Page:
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A workbook that demonstrates the math done to scale, rotate and stretch each character in your word processor's fonts.
Each worksheet have scrollbars that allow you to move, rotate and resize the drawing in the graph.
The first step of anything in computer graphics is to have a mathematical model of the object. You can see that in the tables labeled "Original Dataset" just below the graph. In the first three worksheets, we use a 12-point model of a somewhat stylized letter "K". The coordinates of each point are integer numbers and it should be easy to correlate each point in the table with each in the graph -- try changing some number and the graph will instantly change, making obvious which point your're fiddling with. Don't bother changing the "w" points (they're all 1) -- we'll see below what they're for.
In the last worksheet, we used a 60-something point of a ornamental letter "C", shown in two versions: in the first you can see that on large magnifications, the fact that points are joined by straight lines makes it not very pretty. The second graph is the same as the first, but with Excel's "smoothing" feature on. I sure could have used more tuning in the original model to make it look even prettier, but perhaps I lack the artistic talent for that.
The scrollbars control parameters with in turn are used to generate transformation matrices for each primitive operation. Then we compute the combined transformation -- it is as simple as multiplying the matrices. We then multiply this combined transformation matrix by each point in the original dataset, resulting in the transformed dataset, which is in turn used to draw the graph (we just discard the final "1").
If you're a high school student that had matrix algebra shoved down your throat without ever knowing what it was useful for,... well, now you know. This is the mathematics that allows you to get different-sized characters by clicking on the "font size" box in your text editor or rotate/distort them in Corel Draw.
The only difference between the first and the second worksheets are the order the matrix multiplications are performed. This visually illustrates the non-comutative property of matrix multiplication: in the first worksheet, the model rotates around its "middle" point no matter where you move it, because the rotation is performed before the translation; in the second worksheet, it always rotates around the origin, because the rotation is performed after the translation.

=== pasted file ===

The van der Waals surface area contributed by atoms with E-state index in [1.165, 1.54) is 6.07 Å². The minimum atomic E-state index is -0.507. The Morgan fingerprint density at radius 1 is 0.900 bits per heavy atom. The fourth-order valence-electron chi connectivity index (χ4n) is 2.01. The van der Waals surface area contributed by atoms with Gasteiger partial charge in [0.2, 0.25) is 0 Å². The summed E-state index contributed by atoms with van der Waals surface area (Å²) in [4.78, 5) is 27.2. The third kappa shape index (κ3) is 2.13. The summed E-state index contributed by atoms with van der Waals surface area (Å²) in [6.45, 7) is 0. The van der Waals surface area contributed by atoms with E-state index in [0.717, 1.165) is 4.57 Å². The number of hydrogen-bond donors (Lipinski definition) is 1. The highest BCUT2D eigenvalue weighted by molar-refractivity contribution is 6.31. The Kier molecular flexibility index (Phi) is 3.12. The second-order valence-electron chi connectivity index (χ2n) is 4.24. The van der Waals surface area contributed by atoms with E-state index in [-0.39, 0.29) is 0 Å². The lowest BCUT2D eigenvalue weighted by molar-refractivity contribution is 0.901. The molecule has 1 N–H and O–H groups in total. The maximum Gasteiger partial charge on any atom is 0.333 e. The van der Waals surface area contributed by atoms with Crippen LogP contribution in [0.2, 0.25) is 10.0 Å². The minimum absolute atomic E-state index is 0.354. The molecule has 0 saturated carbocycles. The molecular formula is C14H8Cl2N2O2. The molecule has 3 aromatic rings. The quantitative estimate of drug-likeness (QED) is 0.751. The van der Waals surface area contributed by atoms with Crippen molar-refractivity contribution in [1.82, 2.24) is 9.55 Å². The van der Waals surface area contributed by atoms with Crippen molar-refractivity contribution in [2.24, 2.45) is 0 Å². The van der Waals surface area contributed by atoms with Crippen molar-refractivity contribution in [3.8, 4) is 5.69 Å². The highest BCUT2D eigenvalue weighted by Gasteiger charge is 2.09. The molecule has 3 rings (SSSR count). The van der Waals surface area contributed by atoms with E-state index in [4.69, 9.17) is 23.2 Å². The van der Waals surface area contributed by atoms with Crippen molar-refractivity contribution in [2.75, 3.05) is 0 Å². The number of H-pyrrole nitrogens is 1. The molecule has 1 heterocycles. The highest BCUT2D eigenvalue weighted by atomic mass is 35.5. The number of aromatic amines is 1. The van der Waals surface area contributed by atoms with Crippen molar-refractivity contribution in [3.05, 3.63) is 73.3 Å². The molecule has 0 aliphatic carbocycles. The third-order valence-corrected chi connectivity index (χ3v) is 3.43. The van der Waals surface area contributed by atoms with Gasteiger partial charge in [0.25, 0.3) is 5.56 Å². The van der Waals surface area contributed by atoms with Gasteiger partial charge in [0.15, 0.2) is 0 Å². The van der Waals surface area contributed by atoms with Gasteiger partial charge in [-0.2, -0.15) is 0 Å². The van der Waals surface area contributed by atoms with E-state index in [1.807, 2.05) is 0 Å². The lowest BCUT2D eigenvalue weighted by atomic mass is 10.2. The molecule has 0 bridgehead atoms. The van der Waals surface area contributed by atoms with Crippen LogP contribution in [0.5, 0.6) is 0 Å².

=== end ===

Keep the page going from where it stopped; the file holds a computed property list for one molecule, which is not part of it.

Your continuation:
Rotations, scalings and shearings can easily be represented by matrices, but translations ordinarily can't. So we use a neat trick devised by Möbius in the 19th century called homogeneous coordinates: for the points, we use 3-column instead of 2-column vectors, filling the "w" pseudo-coordinate with the number one. Additionally, we use 3x3 instead of 2x2 matrices: the last column contains the x-offset, the y-offset and 1. The last row contains two zeros zeros and finishes with the number 1. So, when we multiply the matrices, the final ones in the vectors make the translation offsets pass unharmed, being added to the coordinates in question. The last (0,0,1) row in the matrices perpetuates the final ones in the vectors.
This workbook uses a somewhat obscure but very useful Excel feature: formulas can return
more than a single result (all matrix functions do that). When this is the case, you select
the entire cell range that will get those results and finish editing the formula with ALT+ENTER
instead of just ENTER
.
I could surely have made the matrix calculations by hand with ordinary additions and multiplications, but I thought the way I did it makes it easier to understand.
Furthermore, I could surely have optimized the worksheets by removing the needless last rows in the matrices and the redundant multiplications by one, but, again, I think this way it becomes clearer.
A1. No. Actually, I think that the beauty of it is that there's no VBA code at all.
In fact, having scrollbars or other form-like controls change the values of some cells has been a standard (yet surprisingly little known) Excel feature for many years.
Here's how you use it: right-click any toolbar icon -- a pop-up menu will let you choose other toolbars. Left-click on the "Form" option; this will show the (normally hidden) "Form" toolbar. There you can select several controls, including the scrollbars: click on the appropriate control icon and the mouse cursor will turn to a thin cross. Drag and drop a rectangle on the worksheet and a control with that size will appear. Right-click it with to get the context menu and ask for the "Format control" option. A dialog box will appear that allows you to define the control's maximum an minimum values, increments, and, most importantly, which cell it is linked to.
As soon as you link a control to a cell, anytime you click on that control, causing it to change its value, will trigger a recalculation (assuming automatic recalculation is globally enabled, which it probably is, since it's the default). If some graph depends on values that ultimately depend on some cell linked to that control, it will be redrawn as well.
In Excel versions 2003 and above, it is useful to surround the graph with cell values that change to force it to be contained in the bounding box that will be updated. Otherwise, the graph will be only partially redrawn (or not at all!) at every value change, making animations become visually ugly.
Incidentally, OpenOffice has a similar feature that works almost exactly the same way, but the graph refresh takes seconds, making it way too sluggish for animations. Besides, OO's graphing capabilities lag far behind Excel's -- I have no idea why OO's XY graphs still don't support something as simple as non-ordered X values. That's the reason I don't make avaliable OO versions of this worksheet.
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